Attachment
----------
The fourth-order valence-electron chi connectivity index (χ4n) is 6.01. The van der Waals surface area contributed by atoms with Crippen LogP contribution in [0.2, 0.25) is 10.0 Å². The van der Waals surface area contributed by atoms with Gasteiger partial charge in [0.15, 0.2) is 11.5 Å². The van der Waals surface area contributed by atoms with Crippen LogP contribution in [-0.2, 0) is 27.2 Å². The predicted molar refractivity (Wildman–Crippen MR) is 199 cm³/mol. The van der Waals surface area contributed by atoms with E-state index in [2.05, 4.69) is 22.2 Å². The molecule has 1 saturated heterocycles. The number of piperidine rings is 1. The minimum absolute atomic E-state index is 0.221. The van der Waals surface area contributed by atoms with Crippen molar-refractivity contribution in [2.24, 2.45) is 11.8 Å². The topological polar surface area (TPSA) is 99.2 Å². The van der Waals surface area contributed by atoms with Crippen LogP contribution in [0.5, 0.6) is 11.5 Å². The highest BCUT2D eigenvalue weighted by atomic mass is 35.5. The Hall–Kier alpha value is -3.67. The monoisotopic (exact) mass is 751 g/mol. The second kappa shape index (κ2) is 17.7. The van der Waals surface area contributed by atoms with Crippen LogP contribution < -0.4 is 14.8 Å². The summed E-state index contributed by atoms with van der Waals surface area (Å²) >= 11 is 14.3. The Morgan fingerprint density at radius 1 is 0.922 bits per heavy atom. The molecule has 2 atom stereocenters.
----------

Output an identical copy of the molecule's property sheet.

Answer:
The fourth-order valence-electron chi connectivity index (χ4n) is 6.01. The van der Waals surface area contributed by atoms with Crippen LogP contribution in [0.2, 0.25) is 10.0 Å². The van der Waals surface area contributed by atoms with Gasteiger partial charge in [0.15, 0.2) is 11.5 Å². The van der Waals surface area contributed by atoms with Crippen LogP contribution in [-0.2, 0) is 27.2 Å². The predicted molar refractivity (Wildman–Crippen MR) is 199 cm³/mol. The van der Waals surface area contributed by atoms with E-state index in [2.05, 4.69) is 22.2 Å². The molecule has 1 saturated heterocycles. The number of piperidine rings is 1. The minimum absolute atomic E-state index is 0.221. The van der Waals surface area contributed by atoms with Crippen molar-refractivity contribution in [2.24, 2.45) is 11.8 Å². The topological polar surface area (TPSA) is 99.2 Å². The van der Waals surface area contributed by atoms with Crippen LogP contribution in [0.5, 0.6) is 11.5 Å². The highest BCUT2D eigenvalue weighted by atomic mass is 35.5. The Hall–Kier alpha value is -3.67. The monoisotopic (exact) mass is 751 g/mol. The second kappa shape index (κ2) is 17.7. The van der Waals surface area contributed by atoms with Crippen LogP contribution < -0.4 is 14.8 Å². The summed E-state index contributed by atoms with van der Waals surface area (Å²) >= 11 is 14.3. The Morgan fingerprint density at radius 1 is 0.922 bits per heavy atom. The molecule has 2 atom stereocenters.